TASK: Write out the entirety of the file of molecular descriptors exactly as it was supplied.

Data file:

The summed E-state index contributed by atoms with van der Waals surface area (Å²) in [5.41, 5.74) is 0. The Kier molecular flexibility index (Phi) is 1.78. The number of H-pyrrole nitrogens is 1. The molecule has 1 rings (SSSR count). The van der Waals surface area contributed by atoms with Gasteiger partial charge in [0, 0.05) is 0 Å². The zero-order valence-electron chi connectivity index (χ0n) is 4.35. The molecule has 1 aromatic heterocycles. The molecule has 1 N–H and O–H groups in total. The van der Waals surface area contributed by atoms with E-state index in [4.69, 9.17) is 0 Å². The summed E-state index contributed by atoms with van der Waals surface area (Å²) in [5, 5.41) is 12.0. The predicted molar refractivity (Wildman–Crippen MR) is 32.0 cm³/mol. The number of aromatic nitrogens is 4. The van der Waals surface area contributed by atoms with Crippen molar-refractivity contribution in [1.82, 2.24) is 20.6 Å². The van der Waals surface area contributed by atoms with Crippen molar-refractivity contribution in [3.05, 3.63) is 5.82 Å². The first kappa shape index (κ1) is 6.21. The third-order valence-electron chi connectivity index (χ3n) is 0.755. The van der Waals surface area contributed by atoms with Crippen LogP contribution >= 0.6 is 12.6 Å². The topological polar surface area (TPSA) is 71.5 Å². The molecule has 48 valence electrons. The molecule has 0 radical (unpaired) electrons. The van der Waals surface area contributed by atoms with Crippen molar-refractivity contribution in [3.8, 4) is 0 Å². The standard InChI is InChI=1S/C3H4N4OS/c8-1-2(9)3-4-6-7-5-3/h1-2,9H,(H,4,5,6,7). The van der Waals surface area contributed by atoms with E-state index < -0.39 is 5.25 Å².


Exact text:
The summed E-state index contributed by atoms with van der Waals surface area (Å²) in [5.41, 5.74) is 0. The Kier molecular flexibility index (Phi) is 1.78. The number of H-pyrrole nitrogens is 1. The molecule has 1 rings (SSSR count). The van der Waals surface area contributed by atoms with Gasteiger partial charge in [0, 0.05) is 0 Å². The zero-order valence-electron chi connectivity index (χ0n) is 4.35. The molecule has 1 aromatic heterocycles. The molecule has 1 N–H and O–H groups in total. The van der Waals surface area contributed by atoms with E-state index in [4.69, 9.17) is 0 Å². The summed E-state index contributed by atoms with van der Waals surface area (Å²) in [5, 5.41) is 12.0. The predicted molar refractivity (Wildman–Crippen MR) is 32.0 cm³/mol. The number of aromatic nitrogens is 4. The van der Waals surface area contributed by atoms with Crippen molar-refractivity contribution in [1.82, 2.24) is 20.6 Å². The van der Waals surface area contributed by atoms with Crippen molar-refractivity contribution in [3.05, 3.63) is 5.82 Å². The first kappa shape index (κ1) is 6.21. The third-order valence-electron chi connectivity index (χ3n) is 0.755. The van der Waals surface area contributed by atoms with Crippen LogP contribution >= 0.6 is 12.6 Å². The topological polar surface area (TPSA) is 71.5 Å². The molecule has 48 valence electrons. The molecule has 0 radical (unpaired) electrons. The van der Waals surface area contributed by atoms with Crippen molar-refractivity contribution in [3.8, 4) is 0 Å². The standard InChI is InChI=1S/C3H4N4OS/c8-1-2(9)3-4-6-7-5-3/h1-2,9H,(H,4,5,6,7). The van der Waals surface area contributed by atoms with E-state index < -0.39 is 5.25 Å².